Suppose A sales to B,B want to return flat after whole sales deed,does he have to do all stamping and all process again?
adv.raghavan (Advocate,9444674980) 07 January 2014
yes he has to re convey the flat back to seller, or he has to move appropriate civil court to obtain decree for cancellation of sale deed, I do not advice to go for CANCELLATION deed it does not create or assign property rights back to the seller.
adv.raghavan (Advocate,9444674980) 08 January 2014
different states have variable stamp duty and reg.fees, so i advice to chk with local counsel in this regard.
S.QAISAR ALI ADV. (Advocate) 08 January 2014
yes to sell the property again whole process to follow is necessary
SKapoor_Lawkonect (Lawyer) 09 January 2014
Hi Sagar, I think that you should again go for a sale deed all over again as in the facts and circumstances of your case as enumerated by you if you go for cancellation deed as mentioned by the Madras High Court in the case of G.D.Subramaniam v The Sub Registrar (Writ Petition No.8657 of 2008) you will have to follow all the requirements of Section 32A of Registration Act, 1908 the HC in the above mentioned case has observed that A deed of cancellation of a sale executed by mutual consent by all parties to the sale deed, if presented for registration, the registering Officer is bound to register the same provided the other requirements like Section 32-A of the Registration Act have been complied with. It shall just be kept in mind that a sale deed cannot be cancelled unilaterally but with regard to rights transferred it is similar to a sale deed if it fulfills the requirements of Section 32 A of Registeration Act. As the registeration requirements in both is nearly the same you can for either depending upon the cost as the rates of stamp duty will vary from state to stae.
adv.raghavan (Advocate,9444674980) 09 January 2014
I disagree with the above contentions, would like to present a judgment here. Madras High Court has held that a deed of cancellation of a sale unilaterally executed by the transferor does not create, assign, limit or extinguish any right, title or interest in the property and is of no effect.
A Full Bench comprising the Chief Justice M.Y. Eqbal, and Justices P. Jyothimani and T.S. Sivagnanam, in its judgment on two appeals, said such a document did not create any encumbrance in the property already transferred.
Hence, such a deed of cancellation could not be accepted for registration.
Originally, Syeda Aamina Raheem filed a writ petition challenging the registration of a unilaterally executed cancellation of a sale deed. She said she purchased 2500 sq.feet land at Kakkalur village, Tiruvallur district. A sale deed was registered in November 1996. She claimed that she paid the entire sale consideration and she was in possession of the property. However, Latif Estate Line India Ltd., Kilpauk, unilaterally executed the cancellation deed in August 2007 which was also registered.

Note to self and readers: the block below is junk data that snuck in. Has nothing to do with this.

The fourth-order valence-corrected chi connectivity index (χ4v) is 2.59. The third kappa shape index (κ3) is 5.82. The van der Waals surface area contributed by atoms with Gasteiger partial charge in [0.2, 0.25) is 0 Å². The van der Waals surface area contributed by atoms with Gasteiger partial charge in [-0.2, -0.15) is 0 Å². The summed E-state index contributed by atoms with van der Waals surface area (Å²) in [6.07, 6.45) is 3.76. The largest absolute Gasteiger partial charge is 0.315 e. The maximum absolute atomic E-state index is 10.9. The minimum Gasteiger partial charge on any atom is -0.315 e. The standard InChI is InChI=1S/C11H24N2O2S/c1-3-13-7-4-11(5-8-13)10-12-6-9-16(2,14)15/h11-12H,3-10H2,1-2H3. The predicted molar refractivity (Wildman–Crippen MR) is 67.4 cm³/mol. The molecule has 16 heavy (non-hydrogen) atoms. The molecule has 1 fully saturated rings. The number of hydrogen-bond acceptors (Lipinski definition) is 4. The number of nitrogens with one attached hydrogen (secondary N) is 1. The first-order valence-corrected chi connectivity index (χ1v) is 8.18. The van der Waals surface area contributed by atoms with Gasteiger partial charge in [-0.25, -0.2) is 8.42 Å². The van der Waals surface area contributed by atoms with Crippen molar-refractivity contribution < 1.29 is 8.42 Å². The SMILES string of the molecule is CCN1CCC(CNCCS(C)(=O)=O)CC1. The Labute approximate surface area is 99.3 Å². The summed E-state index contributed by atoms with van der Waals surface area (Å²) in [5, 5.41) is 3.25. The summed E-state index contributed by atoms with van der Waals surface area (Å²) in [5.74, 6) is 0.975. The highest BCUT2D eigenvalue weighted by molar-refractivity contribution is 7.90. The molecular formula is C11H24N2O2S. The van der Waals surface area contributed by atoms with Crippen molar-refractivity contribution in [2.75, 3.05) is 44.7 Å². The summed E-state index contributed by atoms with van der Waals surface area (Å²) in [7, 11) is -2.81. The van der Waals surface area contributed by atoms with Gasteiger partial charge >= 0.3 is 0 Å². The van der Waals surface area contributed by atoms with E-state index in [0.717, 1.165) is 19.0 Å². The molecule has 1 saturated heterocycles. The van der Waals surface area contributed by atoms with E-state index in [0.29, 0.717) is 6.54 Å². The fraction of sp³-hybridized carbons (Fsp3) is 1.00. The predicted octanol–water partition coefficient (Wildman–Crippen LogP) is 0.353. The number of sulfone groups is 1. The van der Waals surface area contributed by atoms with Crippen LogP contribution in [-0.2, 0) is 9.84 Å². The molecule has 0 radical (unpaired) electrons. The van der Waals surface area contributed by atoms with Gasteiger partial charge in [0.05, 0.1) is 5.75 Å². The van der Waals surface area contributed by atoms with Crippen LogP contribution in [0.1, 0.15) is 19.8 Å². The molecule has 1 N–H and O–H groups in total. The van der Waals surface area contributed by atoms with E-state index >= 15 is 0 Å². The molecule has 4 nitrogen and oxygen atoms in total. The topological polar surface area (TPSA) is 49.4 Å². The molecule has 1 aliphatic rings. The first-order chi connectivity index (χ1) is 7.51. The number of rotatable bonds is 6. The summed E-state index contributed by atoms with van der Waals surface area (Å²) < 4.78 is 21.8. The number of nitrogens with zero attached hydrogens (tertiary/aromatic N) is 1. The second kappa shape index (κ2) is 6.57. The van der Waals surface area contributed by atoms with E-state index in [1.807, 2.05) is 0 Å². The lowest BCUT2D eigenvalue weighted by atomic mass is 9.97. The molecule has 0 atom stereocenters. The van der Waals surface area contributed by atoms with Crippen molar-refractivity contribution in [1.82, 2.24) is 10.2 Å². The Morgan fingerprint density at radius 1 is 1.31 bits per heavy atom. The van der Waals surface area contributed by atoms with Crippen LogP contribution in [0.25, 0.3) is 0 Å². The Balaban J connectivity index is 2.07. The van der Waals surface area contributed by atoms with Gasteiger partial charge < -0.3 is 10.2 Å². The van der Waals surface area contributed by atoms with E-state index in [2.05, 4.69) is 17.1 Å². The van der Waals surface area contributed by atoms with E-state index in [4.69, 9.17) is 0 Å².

The same was the case of Hadeeja Ammal in respect of a property measuring 3010 sq.feet at Thirumullaivoyal near here.
The company denied the allegation. It stated that the writ petitioners were not in possession of the property. It continued to be in possession of the same.
A single Judge in February 2009 held that the cancellation deed had been executed unilaterally by the company without the knowledge and consent of the petitioners and without complying with Section 32-A of the Registration Act. He allowed the writ petitions.
Against this, appeals were filed. A Division Bench doubting the correctness of a judgment in 2008 followed by the single Judge, referred the present appeals to a Full Bench.
The Full Bench concluded that once a title to the property was vested in the transferee by the sale of the property, it could not be divested unto the transferor by a cancellation deed even with the consent of the parties. The proper course would be to reconvey the property by a deed of conveyance by the transferee in favour of the transferor.
Where a transfer was effected by way of sale with the condition that title would pass on payment of consideration, and such intention was clear from the recital in the deed, then such sale could be cancelled with the consent of both the parties on the ground of non-payment of consideration. The reason was that in such a sale deed, admittedly, the title remained with the transferor.
In other cases, a complete and absolute sale could be cancelled at the instance of the transferor only by taking recourse to the civil court by obtaining a decree of cancellation of sale deed on the ground inter alia of fraud or any other valid reason.
The Bench referred the appeals back to the court concerned for deciding the case on merits.